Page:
Skip to main content

Continuous glucose monitoring (CGMs)

You can check your sugar levels at any time with a continuous glucose monitor (CGM).

It lets you see patterns in your levels and sends you an alert if your sugar (glucose) is too high or low.

If your blood glucose reading is:

A CGM is made up of:

  • a sensor – a small device you attach to your tummy that senses how much sugar is in the fluid under your skin, called interstitial fluid
  • a transmitter – attached to the sensor, which sends results to a receiver, or mobile phone

You can either see your blood sugar levels on a receiver, which is a small box that displays the results, or on your mobile phone.

Some CGMs are integrated and you can see your sugar levels on the pump.

You generally need to replace a sensor every 7 days. Some models can be worn for several months.

Interstitial fluid sugar readings are a few minutes behind your blood sugar levels. This means you'll still need to do finger-prick checks every now and then.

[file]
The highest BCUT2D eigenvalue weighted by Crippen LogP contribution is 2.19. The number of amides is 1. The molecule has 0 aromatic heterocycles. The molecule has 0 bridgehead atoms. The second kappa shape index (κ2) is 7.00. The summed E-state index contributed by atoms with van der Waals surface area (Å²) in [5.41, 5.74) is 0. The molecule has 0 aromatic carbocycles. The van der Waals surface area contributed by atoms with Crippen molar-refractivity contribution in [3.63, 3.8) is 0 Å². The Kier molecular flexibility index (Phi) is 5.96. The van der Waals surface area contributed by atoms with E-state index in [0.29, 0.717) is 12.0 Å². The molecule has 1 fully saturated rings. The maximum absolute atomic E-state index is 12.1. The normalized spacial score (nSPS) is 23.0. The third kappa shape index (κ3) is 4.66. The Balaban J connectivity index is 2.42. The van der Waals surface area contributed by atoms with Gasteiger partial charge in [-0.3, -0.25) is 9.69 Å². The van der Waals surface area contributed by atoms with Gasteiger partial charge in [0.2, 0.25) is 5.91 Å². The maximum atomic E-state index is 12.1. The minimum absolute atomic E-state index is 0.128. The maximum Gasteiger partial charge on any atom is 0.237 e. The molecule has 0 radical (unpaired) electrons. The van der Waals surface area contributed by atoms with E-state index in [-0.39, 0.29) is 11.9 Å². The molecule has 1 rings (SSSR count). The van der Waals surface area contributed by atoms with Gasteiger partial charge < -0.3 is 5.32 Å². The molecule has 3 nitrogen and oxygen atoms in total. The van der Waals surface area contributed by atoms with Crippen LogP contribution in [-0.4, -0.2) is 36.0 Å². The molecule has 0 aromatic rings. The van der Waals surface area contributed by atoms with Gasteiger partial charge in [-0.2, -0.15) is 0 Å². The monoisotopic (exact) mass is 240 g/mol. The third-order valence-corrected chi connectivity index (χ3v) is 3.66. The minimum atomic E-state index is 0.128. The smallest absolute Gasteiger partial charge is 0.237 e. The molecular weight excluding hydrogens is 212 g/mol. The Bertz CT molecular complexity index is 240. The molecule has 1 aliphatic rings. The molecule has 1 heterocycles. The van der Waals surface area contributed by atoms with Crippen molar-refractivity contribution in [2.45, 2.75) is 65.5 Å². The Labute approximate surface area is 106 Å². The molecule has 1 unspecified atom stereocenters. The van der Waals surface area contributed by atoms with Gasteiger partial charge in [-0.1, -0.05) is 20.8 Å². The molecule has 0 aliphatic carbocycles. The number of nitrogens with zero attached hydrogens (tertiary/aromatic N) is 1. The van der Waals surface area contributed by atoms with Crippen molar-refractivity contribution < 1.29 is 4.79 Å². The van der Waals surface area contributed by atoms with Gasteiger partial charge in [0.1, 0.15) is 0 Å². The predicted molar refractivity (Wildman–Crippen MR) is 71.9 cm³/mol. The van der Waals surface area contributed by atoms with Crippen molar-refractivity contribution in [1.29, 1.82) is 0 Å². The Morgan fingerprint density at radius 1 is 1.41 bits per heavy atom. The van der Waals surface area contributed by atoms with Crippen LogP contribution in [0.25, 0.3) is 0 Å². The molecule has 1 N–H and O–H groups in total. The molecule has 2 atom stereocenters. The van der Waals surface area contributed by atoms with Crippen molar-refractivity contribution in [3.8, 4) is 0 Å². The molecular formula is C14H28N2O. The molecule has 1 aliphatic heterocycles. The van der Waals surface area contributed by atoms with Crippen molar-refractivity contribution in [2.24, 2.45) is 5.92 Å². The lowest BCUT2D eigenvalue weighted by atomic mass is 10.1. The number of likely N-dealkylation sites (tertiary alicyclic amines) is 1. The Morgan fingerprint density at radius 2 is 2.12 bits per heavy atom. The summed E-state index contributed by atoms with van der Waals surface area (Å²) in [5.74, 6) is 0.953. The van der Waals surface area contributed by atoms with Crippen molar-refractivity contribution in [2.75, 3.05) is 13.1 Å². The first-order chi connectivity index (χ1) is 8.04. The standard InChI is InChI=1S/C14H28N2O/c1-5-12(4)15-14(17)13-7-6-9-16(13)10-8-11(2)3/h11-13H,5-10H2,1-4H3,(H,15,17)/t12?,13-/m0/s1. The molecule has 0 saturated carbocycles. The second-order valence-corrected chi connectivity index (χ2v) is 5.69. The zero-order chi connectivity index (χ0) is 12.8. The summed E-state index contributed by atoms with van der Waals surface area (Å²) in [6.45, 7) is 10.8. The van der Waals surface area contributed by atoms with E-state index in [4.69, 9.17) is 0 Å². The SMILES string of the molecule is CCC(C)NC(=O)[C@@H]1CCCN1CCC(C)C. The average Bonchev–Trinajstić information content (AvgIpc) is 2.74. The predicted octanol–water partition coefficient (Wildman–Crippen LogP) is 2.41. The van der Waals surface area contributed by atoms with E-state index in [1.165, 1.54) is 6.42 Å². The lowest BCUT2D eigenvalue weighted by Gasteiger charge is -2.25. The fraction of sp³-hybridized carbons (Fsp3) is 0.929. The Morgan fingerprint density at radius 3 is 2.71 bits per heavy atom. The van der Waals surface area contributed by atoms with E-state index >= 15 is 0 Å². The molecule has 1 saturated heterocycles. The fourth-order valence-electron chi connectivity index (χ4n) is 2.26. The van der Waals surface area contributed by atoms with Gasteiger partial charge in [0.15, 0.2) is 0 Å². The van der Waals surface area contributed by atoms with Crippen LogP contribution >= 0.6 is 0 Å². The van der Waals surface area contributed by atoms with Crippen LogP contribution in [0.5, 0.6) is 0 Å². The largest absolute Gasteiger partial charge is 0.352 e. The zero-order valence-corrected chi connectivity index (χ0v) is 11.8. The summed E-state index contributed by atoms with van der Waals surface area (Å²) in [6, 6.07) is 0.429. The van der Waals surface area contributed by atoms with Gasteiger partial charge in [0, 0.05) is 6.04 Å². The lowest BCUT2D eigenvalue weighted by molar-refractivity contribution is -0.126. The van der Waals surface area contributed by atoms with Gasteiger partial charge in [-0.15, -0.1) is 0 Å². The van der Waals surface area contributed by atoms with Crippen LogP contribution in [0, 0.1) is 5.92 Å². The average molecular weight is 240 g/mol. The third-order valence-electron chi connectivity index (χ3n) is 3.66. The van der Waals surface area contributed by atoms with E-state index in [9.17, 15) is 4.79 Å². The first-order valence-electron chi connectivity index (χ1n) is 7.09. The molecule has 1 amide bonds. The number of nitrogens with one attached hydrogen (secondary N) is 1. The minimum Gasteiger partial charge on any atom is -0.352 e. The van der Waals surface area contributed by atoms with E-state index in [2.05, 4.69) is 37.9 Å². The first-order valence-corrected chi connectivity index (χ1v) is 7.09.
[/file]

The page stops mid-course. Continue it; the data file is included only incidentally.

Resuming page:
To get the best out of a CGM, you'll need to look at the information it gives you with your team.

How to get continuous glucose monitoring (CGM)

You can buy a CGM yourself

As a rough guide, it costs around:

  • £1,000 for a monitor that does not need a pump
  • £500 for a monitor that works with an insulin pump
  • £40 to £60 for sensors

You do not have to pay VAT on blood glucose monitors:

Getting a CGM on the NHS

Flash glucose monitoring should be available on the NHS to anyone who meets certain criteria. This includes if you have type 1 diabetes and you're pregnant.

You can find the NHS flash criteria you need to meet on Diabetes UK

In some areas, it might be available to people who do not meet this criteria.

Ask your diabetes team about getting flash glucose monitoring.

Borrowing a CGM

Some clinics lend CGMs for a short time to help people look for patterns in their blood glucose levels if they're struggling.

Ask your diabetes team if they can do this. You might have to wait if it's already on loan.

Learn more about CGMs on the JDRF website

Page last reviewed: 6 July 2021
Next review due: 6 July 2024